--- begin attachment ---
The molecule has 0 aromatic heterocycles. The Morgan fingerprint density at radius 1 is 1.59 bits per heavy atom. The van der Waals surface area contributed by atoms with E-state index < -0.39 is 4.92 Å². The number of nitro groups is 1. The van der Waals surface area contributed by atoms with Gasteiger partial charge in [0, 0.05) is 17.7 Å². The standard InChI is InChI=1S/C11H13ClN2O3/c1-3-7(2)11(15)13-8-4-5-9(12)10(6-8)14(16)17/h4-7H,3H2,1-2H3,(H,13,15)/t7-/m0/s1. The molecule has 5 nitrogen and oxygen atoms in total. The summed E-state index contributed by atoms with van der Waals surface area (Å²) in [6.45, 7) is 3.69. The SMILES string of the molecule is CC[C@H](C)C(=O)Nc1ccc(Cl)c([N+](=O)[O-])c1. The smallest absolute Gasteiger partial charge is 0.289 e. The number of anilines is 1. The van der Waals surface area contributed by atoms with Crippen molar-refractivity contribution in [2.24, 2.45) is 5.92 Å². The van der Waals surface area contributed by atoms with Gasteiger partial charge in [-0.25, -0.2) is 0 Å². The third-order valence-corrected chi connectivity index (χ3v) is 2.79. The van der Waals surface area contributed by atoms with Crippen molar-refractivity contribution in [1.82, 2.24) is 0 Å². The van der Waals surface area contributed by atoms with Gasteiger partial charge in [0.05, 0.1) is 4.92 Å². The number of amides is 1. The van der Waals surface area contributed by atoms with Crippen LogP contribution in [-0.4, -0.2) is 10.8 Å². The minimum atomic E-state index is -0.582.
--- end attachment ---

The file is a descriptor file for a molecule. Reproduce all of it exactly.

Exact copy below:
The molecule has 0 aromatic heterocycles. The Morgan fingerprint density at radius 1 is 1.59 bits per heavy atom. The van der Waals surface area contributed by atoms with E-state index < -0.39 is 4.92 Å². The number of nitro groups is 1. The van der Waals surface area contributed by atoms with Gasteiger partial charge in [0, 0.05) is 17.7 Å². The standard InChI is InChI=1S/C11H13ClN2O3/c1-3-7(2)11(15)13-8-4-5-9(12)10(6-8)14(16)17/h4-7H,3H2,1-2H3,(H,13,15)/t7-/m0/s1. The molecule has 5 nitrogen and oxygen atoms in total. The summed E-state index contributed by atoms with van der Waals surface area (Å²) in [6.45, 7) is 3.69. The SMILES string of the molecule is CC[C@H](C)C(=O)Nc1ccc(Cl)c([N+](=O)[O-])c1. The smallest absolute Gasteiger partial charge is 0.289 e. The number of anilines is 1. The van der Waals surface area contributed by atoms with Crippen molar-refractivity contribution in [2.24, 2.45) is 5.92 Å². The van der Waals surface area contributed by atoms with Gasteiger partial charge in [-0.25, -0.2) is 0 Å². The third-order valence-corrected chi connectivity index (χ3v) is 2.79. The van der Waals surface area contributed by atoms with Crippen molar-refractivity contribution in [1.82, 2.24) is 0 Å². The van der Waals surface area contributed by atoms with Gasteiger partial charge in [0.05, 0.1) is 4.92 Å². The number of amides is 1. The van der Waals surface area contributed by atoms with Crippen LogP contribution in [-0.4, -0.2) is 10.8 Å². The minimum atomic E-state index is -0.582.